Sinhala  Tamil    Seperate    
Governtment of Sri Lanka

Sri Lanka Rights Watch 38 - Why officials face too much undue influence

( Created date: 19-Sep-2012 )

A couple of weeks back I wrote about the pernicious impact of our current electoral system on female representation in political bodies. The last week has convinced me more than ever that this system is the root of many of the evils that beset us, and that inhibit good governance.

An obvious example of this was an article that referred to political interference with the police, which obviously also contributes to abuses with regard to human rights. At the same time I should note that I have been very pleasantly impressed in recent months, in my frequent visits to the North to meet with Grama Niladharis and other local representatives at Divisional Secretariat level, by the generally positive impressions of the police. This was not the case a couple of years back but, particularly after the instruction issued recently by the IGP that there should be one or two policemen attached to every Grama Sevaka Division, levels of consultation and collaboration seem to have improved. By and large there seems to be much greater confidence than previously, and if there were more concerted efforts to ensure that at least half the policemen in the North spoke Tamil, I suspect we would have very few social or civil problems in the area that could not be readily resolved.
One reason for this, I believe, is the relative absence of political pressure. Whereas in the rest of the country there are a host of politicians belonging at various levels to the ruling party, in the North these are far fewer. I should note too that the TNA, in a stroke of genius that government would have done well to emulate, generally chose as its chief candidate for local elections distinguished persons such as retired school principals, who have worked well with government officials. Senior citizens as those I have come across have been, they are not particularly interested in being elected again, and are therefore able to adopt a more balanced approach than politicians anxious for popularity.
I do not mean by this to denigrate politicians able to become popular, for that after all is the stuff of politics, and people like me, who have failed to win election to anything since student days (like many of those who were and are student radicals), must respect those more successful than us. But when politicians have to make themselves popular over a large geographical area, their efforts are often neither sensible nor constructive. And since, on our present electoral system, they are competing for popularity with members of their own party, the consequence is enormous pressure on government officials so that they and their resources are co-opted into ongoing election campaigns for everyone.
For officials to fulfil conflicting claims is an impossible task. They cannot concentrate on developing coherent programmes and carrying them out systematically, for they have to assist with a 1001 programmes for what seems a similar number of people, namely all members of the relevant Pradeshiya Sabhas, as well as all those elected from the District to Provincial Councils as well as to Parliament. And though technically responsibility for different geographical areas is divided up, when you need preferential votes from all over, you cannot ignore the many requests that come from possible voters.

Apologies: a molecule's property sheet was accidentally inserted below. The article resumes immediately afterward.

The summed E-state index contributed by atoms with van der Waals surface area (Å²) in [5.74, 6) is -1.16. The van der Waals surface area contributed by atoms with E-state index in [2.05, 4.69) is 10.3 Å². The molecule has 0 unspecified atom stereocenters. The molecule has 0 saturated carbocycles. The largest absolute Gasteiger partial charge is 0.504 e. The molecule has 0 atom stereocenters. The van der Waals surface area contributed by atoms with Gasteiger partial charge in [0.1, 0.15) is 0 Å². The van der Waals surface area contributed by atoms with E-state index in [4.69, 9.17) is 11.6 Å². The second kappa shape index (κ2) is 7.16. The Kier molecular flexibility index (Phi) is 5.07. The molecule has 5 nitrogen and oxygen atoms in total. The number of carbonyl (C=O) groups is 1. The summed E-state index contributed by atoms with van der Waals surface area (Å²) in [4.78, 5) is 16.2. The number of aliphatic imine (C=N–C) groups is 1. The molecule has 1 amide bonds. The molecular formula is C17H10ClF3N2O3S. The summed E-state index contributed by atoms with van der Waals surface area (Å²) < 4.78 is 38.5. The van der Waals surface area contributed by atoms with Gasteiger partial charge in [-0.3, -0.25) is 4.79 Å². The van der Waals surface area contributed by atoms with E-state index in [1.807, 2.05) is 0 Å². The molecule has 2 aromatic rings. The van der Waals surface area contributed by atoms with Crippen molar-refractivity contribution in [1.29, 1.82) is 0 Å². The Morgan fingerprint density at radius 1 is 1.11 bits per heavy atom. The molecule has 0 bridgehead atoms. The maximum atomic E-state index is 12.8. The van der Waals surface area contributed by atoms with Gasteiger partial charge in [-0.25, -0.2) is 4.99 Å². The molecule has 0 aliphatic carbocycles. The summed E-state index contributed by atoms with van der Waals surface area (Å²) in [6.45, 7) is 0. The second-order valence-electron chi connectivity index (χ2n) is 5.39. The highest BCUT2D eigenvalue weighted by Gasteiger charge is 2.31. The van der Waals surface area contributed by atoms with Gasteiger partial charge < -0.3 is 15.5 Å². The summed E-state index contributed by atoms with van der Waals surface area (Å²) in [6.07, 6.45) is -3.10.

Many of the officials I met made it clear that their situation was not an easy one. I was trying to set up more systematic methods of consultation, but I was often told that, even if local consultation led to certain proposals, these were often countermanded by political imperatives. In some places I heard that politicians wanted to allocate duties to the new Graduate recruits, whereas one would have expected them to be used to fill in gaps which the Divisional Secretary would know about rather than a politician with different concerns. As a result positions that should be filled, in particular for the range of social service officials who should develop coherent protection systems in coordination with the Grama Niladharis and the Police, will remain vacant, and the graduates used for political purposes. Some of these may benefit the people, but we will not get the institutionalization that is essential for sustainable development.
The system also leads to financial deprivation. Given the need to spend enormous amounts on elections, so as to compete against all others on one’s own party list, as well as the entire opposition, obviously those elected to office will seek to recoup what was spent and lay up resources for the future. Unfortunately they have access to funding used over a wide catchment area. Previously, those elected to any area who were scrupulously honest could ensure that funds intended to benefit the people they served could be dedicated to that purpose, but now their restraint can be taken advantage of by others. And, sadly, since there is no clear allocation of responsibility, uncertainty develops about what has been done, and the many honest politicians will also suffer in public perceptions.
The present system encourages neither responsibility nor accountability. The cut and thrust it entails, as I have discussed previously, makes it difficult for women to participate in it, and thus even those who are willing to try find themselves at a disadvantage, as the statistics of those nominated and elected make clear. But the problem has wider ramifications, as the necessity for divided loyalties on the part of officials makes clear. Loyalty to the people is what should be expected and, while one can also understand loyalty to the particular politician the people have chosen, when one has to serve several masters, none of whom has a clear mandate for the people one should be serving, there must necessarily be chaos.


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